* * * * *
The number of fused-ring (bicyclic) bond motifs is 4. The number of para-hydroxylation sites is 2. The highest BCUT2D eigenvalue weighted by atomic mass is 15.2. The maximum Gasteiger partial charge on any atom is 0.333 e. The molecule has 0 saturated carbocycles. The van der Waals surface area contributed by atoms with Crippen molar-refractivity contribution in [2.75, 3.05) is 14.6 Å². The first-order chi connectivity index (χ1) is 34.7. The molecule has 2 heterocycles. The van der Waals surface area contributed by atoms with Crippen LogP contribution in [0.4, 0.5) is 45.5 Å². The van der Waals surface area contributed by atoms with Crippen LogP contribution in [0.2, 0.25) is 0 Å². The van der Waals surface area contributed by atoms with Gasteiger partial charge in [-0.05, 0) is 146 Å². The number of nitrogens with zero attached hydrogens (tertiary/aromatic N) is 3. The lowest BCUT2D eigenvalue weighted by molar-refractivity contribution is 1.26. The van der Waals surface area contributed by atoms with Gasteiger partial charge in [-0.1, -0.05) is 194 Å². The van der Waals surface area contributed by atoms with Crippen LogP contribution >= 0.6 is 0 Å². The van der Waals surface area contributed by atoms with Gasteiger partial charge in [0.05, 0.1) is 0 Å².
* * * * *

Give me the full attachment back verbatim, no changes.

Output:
The number of fused-ring (bicyclic) bond motifs is 4. The number of para-hydroxylation sites is 2. The highest BCUT2D eigenvalue weighted by atomic mass is 15.2. The maximum Gasteiger partial charge on any atom is 0.333 e. The molecule has 0 saturated carbocycles. The van der Waals surface area contributed by atoms with Crippen molar-refractivity contribution in [2.75, 3.05) is 14.6 Å². The first-order chi connectivity index (χ1) is 34.7. The molecule has 2 heterocycles. The van der Waals surface area contributed by atoms with Crippen LogP contribution in [0.4, 0.5) is 45.5 Å². The van der Waals surface area contributed by atoms with Crippen LogP contribution in [0.2, 0.25) is 0 Å². The van der Waals surface area contributed by atoms with Gasteiger partial charge in [-0.05, 0) is 146 Å². The number of nitrogens with zero attached hydrogens (tertiary/aromatic N) is 3. The lowest BCUT2D eigenvalue weighted by molar-refractivity contribution is 1.26. The van der Waals surface area contributed by atoms with Gasteiger partial charge in [-0.1, -0.05) is 194 Å². The van der Waals surface area contributed by atoms with Crippen LogP contribution >= 0.6 is 0 Å². The van der Waals surface area contributed by atoms with Gasteiger partial charge in [0.05, 0.1) is 0 Å².